Critics and historians generally date the flowering of the Puerto Rican arts scene in New York City to the Nuyorican Poets Café and other cultural developments of the 1970s, but scholar Juan A. Suárez argues that queer artists like Mario Montez, José Rodríguez Soltero, and other figures of the New York underground movement of the 1950s and ’60s did more than precede them: they augured a “trans-American” and postmodern sensibility that inspired queer Latinx artists for generations to come.
Known for its avant-garde embrace of the kitsch, the absurd, the cheap, the cast-off, the obscene, the forbidden, and the sensual—often all at once—the underground movement included the likes of Andy Warhol, theatrical innovator Charles Ludlam, and filmmakers Kenneth Anger and Jack Smith. Underground artists often played up the camp value of Latin divas. When Susan Sontag wrote “Notes on ‘Camp,’” in 1964, she included “the Cuban pop singer La Lupe” in a partial, “random” list of “the canon of ‘Camp.’” Mixing the queer and the Latin in New York, according to Suárez, “may have been a case of the alien greeting the alien, of one despised minority warming up to another, even across a gap of incomprehension.”
The underground was primed to take notice of Puerto Rican queers, owing to pop-culture artefacts of the Good Neighbor Policy of the 1930s and ’40s. As the United States pulled back from active military intervention in Latin America, it sought lucrative, and exploitative, commercial connections there. This enabled Hollywood to import stars established in Latin America, such as Brazil’s Carmen Miranda and Mexico’s Dolores del Rio, and cast them in movies that reinforced stereotypes of Latin Americans. Nonetheless, a Latin-influenced cultural style known as tropicalism emanated from such exotic performances, and it transfixed many young queers. Some of them grew up to form the underground movement.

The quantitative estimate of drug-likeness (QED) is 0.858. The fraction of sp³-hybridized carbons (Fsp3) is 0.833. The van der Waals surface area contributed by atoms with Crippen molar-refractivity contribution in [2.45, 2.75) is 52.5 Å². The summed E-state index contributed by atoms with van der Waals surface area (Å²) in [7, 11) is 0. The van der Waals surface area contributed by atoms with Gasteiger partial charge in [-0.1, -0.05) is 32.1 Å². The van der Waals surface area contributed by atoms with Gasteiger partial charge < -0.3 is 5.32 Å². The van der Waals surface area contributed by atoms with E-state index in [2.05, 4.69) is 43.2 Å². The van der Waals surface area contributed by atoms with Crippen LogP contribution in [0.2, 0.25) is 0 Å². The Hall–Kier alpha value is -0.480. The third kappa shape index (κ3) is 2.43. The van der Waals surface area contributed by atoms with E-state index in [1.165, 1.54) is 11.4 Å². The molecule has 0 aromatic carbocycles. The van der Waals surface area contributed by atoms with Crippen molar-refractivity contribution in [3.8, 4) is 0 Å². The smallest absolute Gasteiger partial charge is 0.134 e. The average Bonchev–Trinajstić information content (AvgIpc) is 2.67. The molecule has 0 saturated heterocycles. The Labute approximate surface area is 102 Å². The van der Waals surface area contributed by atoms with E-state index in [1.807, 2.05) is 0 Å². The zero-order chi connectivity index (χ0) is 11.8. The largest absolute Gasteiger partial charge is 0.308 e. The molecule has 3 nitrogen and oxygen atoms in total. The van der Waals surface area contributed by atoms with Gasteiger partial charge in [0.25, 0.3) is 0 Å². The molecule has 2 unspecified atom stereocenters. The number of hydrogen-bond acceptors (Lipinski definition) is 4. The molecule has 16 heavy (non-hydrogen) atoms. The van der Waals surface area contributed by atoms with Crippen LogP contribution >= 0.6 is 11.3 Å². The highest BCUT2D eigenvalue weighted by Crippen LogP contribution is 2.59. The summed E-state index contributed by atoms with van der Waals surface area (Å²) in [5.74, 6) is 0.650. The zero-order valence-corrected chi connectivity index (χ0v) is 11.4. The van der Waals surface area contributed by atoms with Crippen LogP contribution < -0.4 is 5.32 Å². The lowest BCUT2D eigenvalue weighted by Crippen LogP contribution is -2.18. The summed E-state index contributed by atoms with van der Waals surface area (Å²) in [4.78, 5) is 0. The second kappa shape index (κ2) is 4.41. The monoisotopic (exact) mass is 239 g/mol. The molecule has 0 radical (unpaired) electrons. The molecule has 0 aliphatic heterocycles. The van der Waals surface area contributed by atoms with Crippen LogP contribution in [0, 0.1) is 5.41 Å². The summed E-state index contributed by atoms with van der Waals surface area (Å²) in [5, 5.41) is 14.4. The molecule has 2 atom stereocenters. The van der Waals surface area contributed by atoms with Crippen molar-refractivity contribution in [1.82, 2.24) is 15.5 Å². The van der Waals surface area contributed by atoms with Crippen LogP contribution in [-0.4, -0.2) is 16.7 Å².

The queer Puerto Rican Mario Montez was one commanding figure of the underground. In Jack Smith’s Flaming Creatures (1962), quickly suppressed as obscene for its explicit orgiasticity, Montez appears “arrayed like a baroque Madonna” and “coyly flees before a number of avid pursuers,” in the words of Suárez. Montez later appeared in several Warhol films and was a mainstay of Ludlam’s Ridiculous Theatrical Company. As Suárez writes, “No one gave so much for so little.”
Another artist whose work Suárez analyzes, José Rodríguez Soltero, is less recognized today, arguably because he grew increasingly political during his career. Too left-wing for the artists, and too queer for the left, Rodríguez Soltero had “two [major] realms of interest—the macropolitics of anti-imperialism and the micropolitics of sexuality,” Suárez writes. Reportedly funded by Warhol, his film Life, Death, and Assumption of Lupe Velez (1967), featuring Montez in the title role, “was a Latino filmmaker’s attempt at the kind of Latin camp” that artists like Warhol and Smith were also experimenting with.
Rodríguez Soltero’s career took a turn after he scandalized the New York theater scene in 1968, with a performance that employed a live chicken and a strobe light, with the troupe storming the stage to the pro–Vietnam War song “The Ballad of the Green Berets.” Rodríguez Soltero set an American flag on fire; the effect caused a New York Post writer to remark later that she “felt ‘physically, spiritually, morally, and aesthetically oppressed by the show,'” as Suárez quotes her.
In the long, broad history of “artistic” (read queer) drift toward New York City, Puerto Rico has often been ignored, according to Suárez. The migration from that island, which indelibly shaped that other island—Manhattan—after World War II, brought its share of the artistic, as migrations always do. Suárez demonstrates that Puerto Rican queers produced performance art, theater, film, and complex ways of being that made them mainstays of the New York underground arts movement of the 1950s and ’60s.